The FTC has clear guidelines on what constitutes “truth in advertising” or “misleading claims”. So be sure that any claims you make about your business or its products and services are correct and can be backed up. This is especially true if you are sharing blogging duty with other employees. If you’re not sure when you might be crossing the line in praise of your products, check out the rules.  More info here: How Lawful Are Your Small Business’ Advertising Claims? – Tips for Getting it Right.

Understand Third Party Blog Terms of Service

If you use a third party blog tool to host your blog, familiarize yourself with its terms of service. For example, who has intellectual property rights for the content you post and what procedures are in place if you believe your intellectual property has been violated? How can that third party use that content? Many blogging sites have terms of service that grant that party a license to host, store, reproduce, modify, publicly display and distribute your content. If this is of concern, then you may want to consider hosting your blog on your own website.

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About the Author:

Caron Beesley

Contributor

Caron Beesley is a small business owner, a writer, and marketing communications consultant. Caron works with the SBA.gov team to promote essential government resources that help entrepreneurs and small business owners start-up, grow and succeed. Follow Caron on Twitter: @caronbeesley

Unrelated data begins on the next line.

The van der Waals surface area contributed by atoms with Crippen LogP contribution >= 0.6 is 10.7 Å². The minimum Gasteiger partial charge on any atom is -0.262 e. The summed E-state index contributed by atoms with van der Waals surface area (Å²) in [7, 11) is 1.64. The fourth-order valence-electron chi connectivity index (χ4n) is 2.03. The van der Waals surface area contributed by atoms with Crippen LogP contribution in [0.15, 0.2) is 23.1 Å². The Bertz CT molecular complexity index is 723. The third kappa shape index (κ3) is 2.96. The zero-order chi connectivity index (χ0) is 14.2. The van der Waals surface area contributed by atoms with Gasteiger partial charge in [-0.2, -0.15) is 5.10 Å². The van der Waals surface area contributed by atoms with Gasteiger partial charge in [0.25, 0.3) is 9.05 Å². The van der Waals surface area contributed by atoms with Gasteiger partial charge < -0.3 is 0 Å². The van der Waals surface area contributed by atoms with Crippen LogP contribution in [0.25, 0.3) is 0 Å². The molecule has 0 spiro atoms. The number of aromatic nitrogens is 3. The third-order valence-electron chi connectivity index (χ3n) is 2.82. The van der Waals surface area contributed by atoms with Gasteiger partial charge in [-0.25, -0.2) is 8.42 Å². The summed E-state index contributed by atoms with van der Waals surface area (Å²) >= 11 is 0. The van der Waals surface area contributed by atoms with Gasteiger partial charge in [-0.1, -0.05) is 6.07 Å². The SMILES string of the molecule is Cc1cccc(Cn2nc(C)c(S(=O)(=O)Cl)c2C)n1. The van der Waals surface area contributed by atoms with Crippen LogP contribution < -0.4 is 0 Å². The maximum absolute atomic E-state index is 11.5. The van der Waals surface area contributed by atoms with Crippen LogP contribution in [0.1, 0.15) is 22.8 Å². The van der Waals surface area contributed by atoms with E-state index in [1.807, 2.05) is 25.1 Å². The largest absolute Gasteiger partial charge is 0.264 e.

Comments:

This is an excellent list for any blogger. It's so important to use common sense and your best judgement when writing a blog post. Always keep your reader in mind. Be sure to write about topics and events that would interest your readers, not just promotional posts.
Always use royalty free images (search online to find them through legit websites) or use images that you took. I am seeing images, music and (lately videos) are being used illegally a lot. There are lawyers out there surfing the internet looking for copyright infringement material. So be careful!
Yea I have previously learned my lesson about copy and pasting peoples information. Never do something like that.
Good article you wrote. This will probably save many people from possible legal trouble.
thank a lot, if you don't tell it, i'm sure that i will be get trouble with my blog because there are many points which i can't control is as i want and sometimes it make the hrm for the visitor. this is one my attention to improve my blog become more better than ever.
Caron, you are exactly right. We put all of the legal pages on our site to make sure that we are protected too. What was now a hobby has become serious business because of the exposure the net allows everyone.
Really great advice, even for business over here in the UK. I would say it it is essential to observe copyright laws, images and data source are one big stumbling point which small businesses operating on-line might overstep the mark even accidentally.
Very useful info Caron. I hired a writer to re-write my blogs as I'm not the best writer!
Hey, I liked the article shared by you, it does make sense. I am looking forward to such more articles. Will be back soon.
I think this is one of the most vital information for me. And i’m glad reading your article. But wanna remark on some general things, The site style is great, the articles is really nice : D. Good job, cheers